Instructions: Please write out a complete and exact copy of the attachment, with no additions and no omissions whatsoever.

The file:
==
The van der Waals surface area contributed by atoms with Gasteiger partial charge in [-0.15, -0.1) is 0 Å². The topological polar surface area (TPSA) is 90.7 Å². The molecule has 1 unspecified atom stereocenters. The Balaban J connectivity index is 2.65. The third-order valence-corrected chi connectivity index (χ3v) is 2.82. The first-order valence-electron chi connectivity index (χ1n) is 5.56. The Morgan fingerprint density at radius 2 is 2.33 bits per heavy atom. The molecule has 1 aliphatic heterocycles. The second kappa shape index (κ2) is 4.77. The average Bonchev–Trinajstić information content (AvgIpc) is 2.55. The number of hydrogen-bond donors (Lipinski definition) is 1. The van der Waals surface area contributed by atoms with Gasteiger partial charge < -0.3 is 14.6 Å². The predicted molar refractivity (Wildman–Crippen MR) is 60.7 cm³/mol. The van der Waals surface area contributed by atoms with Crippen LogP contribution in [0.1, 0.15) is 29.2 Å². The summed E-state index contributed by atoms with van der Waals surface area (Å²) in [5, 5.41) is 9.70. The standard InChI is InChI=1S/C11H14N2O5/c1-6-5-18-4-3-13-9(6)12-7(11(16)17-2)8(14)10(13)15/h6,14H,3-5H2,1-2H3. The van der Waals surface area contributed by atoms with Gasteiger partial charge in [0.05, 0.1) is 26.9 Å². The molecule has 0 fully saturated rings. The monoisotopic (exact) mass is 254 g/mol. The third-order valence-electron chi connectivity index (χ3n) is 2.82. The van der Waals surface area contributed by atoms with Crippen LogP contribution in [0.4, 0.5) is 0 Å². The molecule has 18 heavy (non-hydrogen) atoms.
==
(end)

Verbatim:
The van der Waals surface area contributed by atoms with Gasteiger partial charge in [-0.15, -0.1) is 0 Å². The topological polar surface area (TPSA) is 90.7 Å². The molecule has 1 unspecified atom stereocenters. The Balaban J connectivity index is 2.65. The third-order valence-corrected chi connectivity index (χ3v) is 2.82. The first-order valence-electron chi connectivity index (χ1n) is 5.56. The Morgan fingerprint density at radius 2 is 2.33 bits per heavy atom. The molecule has 1 aliphatic heterocycles. The second kappa shape index (κ2) is 4.77. The average Bonchev–Trinajstić information content (AvgIpc) is 2.55. The number of hydrogen-bond donors (Lipinski definition) is 1. The van der Waals surface area contributed by atoms with Gasteiger partial charge < -0.3 is 14.6 Å². The predicted molar refractivity (Wildman–Crippen MR) is 60.7 cm³/mol. The van der Waals surface area contributed by atoms with Crippen LogP contribution in [0.1, 0.15) is 29.2 Å². The summed E-state index contributed by atoms with van der Waals surface area (Å²) in [5, 5.41) is 9.70. The standard InChI is InChI=1S/C11H14N2O5/c1-6-5-18-4-3-13-9(6)12-7(11(16)17-2)8(14)10(13)15/h6,14H,3-5H2,1-2H3. The van der Waals surface area contributed by atoms with Gasteiger partial charge in [0.05, 0.1) is 26.9 Å². The molecule has 0 fully saturated rings. The monoisotopic (exact) mass is 254 g/mol. The third-order valence-electron chi connectivity index (χ3n) is 2.82. The van der Waals surface area contributed by atoms with Crippen LogP contribution in [0.4, 0.5) is 0 Å². The molecule has 18 heavy (non-hydrogen) atoms.